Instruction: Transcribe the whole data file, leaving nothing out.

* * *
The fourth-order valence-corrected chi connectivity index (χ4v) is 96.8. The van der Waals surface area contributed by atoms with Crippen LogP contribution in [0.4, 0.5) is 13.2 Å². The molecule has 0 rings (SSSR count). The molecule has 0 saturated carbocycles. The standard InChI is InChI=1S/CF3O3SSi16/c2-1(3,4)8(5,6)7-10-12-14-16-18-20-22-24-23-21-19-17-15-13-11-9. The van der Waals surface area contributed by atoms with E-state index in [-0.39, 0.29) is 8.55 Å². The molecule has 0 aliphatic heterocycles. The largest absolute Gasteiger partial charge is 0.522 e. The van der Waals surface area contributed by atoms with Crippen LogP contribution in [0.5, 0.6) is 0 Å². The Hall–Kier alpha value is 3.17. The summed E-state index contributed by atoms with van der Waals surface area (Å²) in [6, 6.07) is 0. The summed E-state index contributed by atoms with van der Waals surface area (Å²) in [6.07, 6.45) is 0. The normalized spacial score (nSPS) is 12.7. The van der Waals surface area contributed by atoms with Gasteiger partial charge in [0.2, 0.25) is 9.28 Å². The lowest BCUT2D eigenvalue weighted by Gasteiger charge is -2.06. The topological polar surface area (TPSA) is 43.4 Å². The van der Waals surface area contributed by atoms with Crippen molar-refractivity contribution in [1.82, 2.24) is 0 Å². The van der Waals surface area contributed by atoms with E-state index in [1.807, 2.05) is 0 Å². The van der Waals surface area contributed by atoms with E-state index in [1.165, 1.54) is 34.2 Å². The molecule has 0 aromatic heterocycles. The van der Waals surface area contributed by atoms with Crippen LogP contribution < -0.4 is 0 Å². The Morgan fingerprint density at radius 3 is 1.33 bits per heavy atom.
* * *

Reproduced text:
The fourth-order valence-corrected chi connectivity index (χ4v) is 96.8. The van der Waals surface area contributed by atoms with Crippen LogP contribution in [0.4, 0.5) is 13.2 Å². The molecule has 0 rings (SSSR count). The molecule has 0 saturated carbocycles. The standard InChI is InChI=1S/CF3O3SSi16/c2-1(3,4)8(5,6)7-10-12-14-16-18-20-22-24-23-21-19-17-15-13-11-9. The van der Waals surface area contributed by atoms with E-state index in [-0.39, 0.29) is 8.55 Å². The molecule has 0 aliphatic heterocycles. The largest absolute Gasteiger partial charge is 0.522 e. The van der Waals surface area contributed by atoms with Crippen LogP contribution in [0.5, 0.6) is 0 Å². The Hall–Kier alpha value is 3.17. The summed E-state index contributed by atoms with van der Waals surface area (Å²) in [6, 6.07) is 0. The summed E-state index contributed by atoms with van der Waals surface area (Å²) in [6.07, 6.45) is 0. The normalized spacial score (nSPS) is 12.7. The van der Waals surface area contributed by atoms with Gasteiger partial charge in [0.2, 0.25) is 9.28 Å². The lowest BCUT2D eigenvalue weighted by Gasteiger charge is -2.06. The topological polar surface area (TPSA) is 43.4 Å². The van der Waals surface area contributed by atoms with Crippen molar-refractivity contribution in [1.82, 2.24) is 0 Å². The van der Waals surface area contributed by atoms with E-state index in [1.807, 2.05) is 0 Å². The van der Waals surface area contributed by atoms with E-state index in [1.165, 1.54) is 34.2 Å². The molecule has 0 aromatic heterocycles. The van der Waals surface area contributed by atoms with Crippen LogP contribution < -0.4 is 0 Å². The Morgan fingerprint density at radius 3 is 1.33 bits per heavy atom.